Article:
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Regensburg Dom


The Regensburg Dom (Cathedral) is a very interesting example of pure German Gothic and counts as the main work of Gothic architecture in Bavaria. It was founded in 1275, and completed in 1634, with the exception of the towers, which were finished in 1869. The interior contains numerous interesting monuments, including one of Peter Vischers' masterpieces. Adjoining the cloisters are two chapels of earlier date than the cathedral itself, one of which, known as the old cathedral, goes back perhaps to the 8th century.

The first settlements in Regensburg date to the Stone Ages. The Celtic name Radasbona was the oldest name given to a settlement near the present city. Around AD 90 the Romans built a small "cohort-fort" in what would now be the suburbs.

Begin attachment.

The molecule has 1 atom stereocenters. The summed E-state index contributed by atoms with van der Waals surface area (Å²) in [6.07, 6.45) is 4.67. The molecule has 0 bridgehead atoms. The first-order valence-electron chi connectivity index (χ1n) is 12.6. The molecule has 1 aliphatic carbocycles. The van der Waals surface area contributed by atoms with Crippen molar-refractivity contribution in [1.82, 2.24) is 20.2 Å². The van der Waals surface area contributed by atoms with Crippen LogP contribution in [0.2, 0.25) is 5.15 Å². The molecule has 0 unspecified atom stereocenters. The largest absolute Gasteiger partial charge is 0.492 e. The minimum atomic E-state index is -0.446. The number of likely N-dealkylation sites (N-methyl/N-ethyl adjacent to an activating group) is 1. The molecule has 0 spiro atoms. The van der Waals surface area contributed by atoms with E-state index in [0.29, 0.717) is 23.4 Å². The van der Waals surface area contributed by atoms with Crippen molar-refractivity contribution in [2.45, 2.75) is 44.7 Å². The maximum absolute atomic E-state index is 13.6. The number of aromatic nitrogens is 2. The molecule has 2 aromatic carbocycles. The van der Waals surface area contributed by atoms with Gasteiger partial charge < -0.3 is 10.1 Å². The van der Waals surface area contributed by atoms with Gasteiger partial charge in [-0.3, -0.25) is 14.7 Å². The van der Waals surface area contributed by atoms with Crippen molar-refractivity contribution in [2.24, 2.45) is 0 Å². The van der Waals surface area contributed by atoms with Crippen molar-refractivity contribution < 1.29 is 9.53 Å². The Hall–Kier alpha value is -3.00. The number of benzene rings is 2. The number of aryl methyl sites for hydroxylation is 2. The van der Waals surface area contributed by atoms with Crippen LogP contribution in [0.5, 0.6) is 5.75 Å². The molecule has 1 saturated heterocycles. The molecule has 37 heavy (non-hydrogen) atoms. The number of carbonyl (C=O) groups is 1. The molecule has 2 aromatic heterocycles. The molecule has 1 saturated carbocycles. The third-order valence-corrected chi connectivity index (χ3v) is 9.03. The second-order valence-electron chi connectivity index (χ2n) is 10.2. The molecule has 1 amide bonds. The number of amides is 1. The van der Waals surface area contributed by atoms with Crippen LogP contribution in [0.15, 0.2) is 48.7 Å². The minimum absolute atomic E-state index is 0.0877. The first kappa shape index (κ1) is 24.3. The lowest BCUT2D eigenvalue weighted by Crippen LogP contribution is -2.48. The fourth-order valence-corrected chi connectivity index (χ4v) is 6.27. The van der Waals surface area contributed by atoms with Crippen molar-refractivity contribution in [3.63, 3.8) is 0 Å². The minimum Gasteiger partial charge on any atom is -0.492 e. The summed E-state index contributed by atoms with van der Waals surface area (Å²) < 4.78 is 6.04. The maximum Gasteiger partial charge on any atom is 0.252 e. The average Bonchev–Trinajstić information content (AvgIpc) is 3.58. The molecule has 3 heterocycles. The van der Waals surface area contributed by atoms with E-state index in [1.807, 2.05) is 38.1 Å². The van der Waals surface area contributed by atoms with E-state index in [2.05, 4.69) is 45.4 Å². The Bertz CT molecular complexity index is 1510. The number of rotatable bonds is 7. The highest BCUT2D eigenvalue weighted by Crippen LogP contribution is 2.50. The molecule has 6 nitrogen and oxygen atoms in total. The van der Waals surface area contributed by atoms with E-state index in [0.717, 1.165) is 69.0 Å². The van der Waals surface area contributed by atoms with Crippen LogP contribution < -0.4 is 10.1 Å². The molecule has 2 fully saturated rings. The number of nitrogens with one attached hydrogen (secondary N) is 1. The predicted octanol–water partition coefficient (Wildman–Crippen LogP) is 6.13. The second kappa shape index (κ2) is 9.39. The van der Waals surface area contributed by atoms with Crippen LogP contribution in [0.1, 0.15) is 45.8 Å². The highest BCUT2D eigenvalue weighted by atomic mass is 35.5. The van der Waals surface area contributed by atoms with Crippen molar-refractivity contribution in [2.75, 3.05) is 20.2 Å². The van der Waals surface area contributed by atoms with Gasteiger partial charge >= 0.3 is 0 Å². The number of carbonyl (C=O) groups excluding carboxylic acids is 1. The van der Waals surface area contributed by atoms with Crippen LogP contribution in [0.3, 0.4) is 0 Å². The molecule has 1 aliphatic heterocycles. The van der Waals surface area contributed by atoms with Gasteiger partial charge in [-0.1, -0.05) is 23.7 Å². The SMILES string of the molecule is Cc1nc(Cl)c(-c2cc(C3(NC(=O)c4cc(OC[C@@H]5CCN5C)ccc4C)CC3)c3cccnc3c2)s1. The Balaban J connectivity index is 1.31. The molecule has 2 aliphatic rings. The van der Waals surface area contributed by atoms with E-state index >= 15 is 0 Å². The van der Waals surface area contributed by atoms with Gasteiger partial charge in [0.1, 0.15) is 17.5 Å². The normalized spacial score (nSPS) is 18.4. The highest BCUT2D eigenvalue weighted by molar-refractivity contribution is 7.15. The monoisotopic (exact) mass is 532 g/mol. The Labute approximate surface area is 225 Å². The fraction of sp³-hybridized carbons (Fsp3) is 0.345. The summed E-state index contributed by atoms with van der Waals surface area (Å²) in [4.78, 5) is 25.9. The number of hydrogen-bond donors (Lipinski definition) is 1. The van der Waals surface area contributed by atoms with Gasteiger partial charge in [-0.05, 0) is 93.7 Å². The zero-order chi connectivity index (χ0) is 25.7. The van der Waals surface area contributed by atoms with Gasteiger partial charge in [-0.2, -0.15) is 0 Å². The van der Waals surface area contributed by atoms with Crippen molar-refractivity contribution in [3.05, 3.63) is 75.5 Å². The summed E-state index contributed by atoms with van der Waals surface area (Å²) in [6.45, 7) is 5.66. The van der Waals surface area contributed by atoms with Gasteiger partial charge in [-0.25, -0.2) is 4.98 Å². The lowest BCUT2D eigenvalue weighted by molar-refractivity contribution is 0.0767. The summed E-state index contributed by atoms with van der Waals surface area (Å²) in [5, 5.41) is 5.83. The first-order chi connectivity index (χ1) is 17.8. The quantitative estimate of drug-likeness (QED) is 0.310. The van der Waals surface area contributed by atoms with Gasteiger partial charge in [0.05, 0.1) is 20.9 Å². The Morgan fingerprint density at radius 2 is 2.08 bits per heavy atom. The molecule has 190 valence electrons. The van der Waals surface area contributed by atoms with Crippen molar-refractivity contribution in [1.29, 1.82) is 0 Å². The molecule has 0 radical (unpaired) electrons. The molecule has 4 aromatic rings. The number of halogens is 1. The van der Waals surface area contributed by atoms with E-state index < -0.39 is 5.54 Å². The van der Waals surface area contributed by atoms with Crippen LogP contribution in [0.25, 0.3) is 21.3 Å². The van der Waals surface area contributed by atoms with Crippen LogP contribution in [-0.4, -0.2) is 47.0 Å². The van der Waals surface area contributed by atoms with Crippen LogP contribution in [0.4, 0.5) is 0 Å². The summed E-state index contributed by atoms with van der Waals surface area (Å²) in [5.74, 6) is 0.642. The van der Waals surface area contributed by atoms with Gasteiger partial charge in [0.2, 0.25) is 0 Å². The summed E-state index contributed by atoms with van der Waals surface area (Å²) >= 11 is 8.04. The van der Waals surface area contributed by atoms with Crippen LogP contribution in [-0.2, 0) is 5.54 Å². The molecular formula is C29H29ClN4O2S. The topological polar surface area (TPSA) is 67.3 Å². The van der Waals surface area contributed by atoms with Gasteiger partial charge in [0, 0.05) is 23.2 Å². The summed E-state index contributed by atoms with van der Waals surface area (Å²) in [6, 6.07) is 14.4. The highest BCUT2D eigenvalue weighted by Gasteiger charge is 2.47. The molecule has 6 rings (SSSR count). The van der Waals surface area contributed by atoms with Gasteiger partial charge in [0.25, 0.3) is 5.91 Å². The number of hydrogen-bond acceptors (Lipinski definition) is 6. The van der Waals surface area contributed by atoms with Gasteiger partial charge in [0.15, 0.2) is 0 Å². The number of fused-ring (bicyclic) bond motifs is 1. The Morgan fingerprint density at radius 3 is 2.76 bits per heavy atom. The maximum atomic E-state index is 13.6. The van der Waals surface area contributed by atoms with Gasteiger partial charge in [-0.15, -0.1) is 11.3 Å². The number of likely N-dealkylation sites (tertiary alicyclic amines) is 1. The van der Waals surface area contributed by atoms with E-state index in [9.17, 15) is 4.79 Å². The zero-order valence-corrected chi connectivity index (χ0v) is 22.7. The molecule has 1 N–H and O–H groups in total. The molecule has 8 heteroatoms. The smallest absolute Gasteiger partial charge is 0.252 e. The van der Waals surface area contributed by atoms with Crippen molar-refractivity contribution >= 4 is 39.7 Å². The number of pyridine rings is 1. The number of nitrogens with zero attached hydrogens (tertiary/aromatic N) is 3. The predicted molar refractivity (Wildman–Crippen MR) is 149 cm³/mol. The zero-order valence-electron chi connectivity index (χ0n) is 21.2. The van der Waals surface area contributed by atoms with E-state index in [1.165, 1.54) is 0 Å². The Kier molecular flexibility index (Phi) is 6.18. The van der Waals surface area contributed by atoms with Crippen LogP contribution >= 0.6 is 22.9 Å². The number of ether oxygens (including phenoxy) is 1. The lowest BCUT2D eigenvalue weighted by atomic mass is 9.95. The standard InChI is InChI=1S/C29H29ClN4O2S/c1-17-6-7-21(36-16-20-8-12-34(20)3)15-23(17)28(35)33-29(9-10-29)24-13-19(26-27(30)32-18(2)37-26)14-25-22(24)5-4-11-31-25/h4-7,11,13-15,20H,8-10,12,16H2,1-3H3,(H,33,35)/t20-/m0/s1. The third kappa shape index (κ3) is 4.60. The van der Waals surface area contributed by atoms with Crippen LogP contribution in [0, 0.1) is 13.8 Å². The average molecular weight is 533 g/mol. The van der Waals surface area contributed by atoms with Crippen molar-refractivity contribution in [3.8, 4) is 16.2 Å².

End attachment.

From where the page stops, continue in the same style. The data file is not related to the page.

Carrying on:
From about 530 to the first half of the 13th century, it was the capital of Bavaria. In 1135-1146 a bridge across the Danube, the Steinerne Brücke, was built. This stone bridge opened major international trade routes between Northern Europe and Venice, and this started Regensburg's golden age as city of wealthy trading families. Regensburg became the cultural center of southern Germany and was celebrated for its gold work and fabrics

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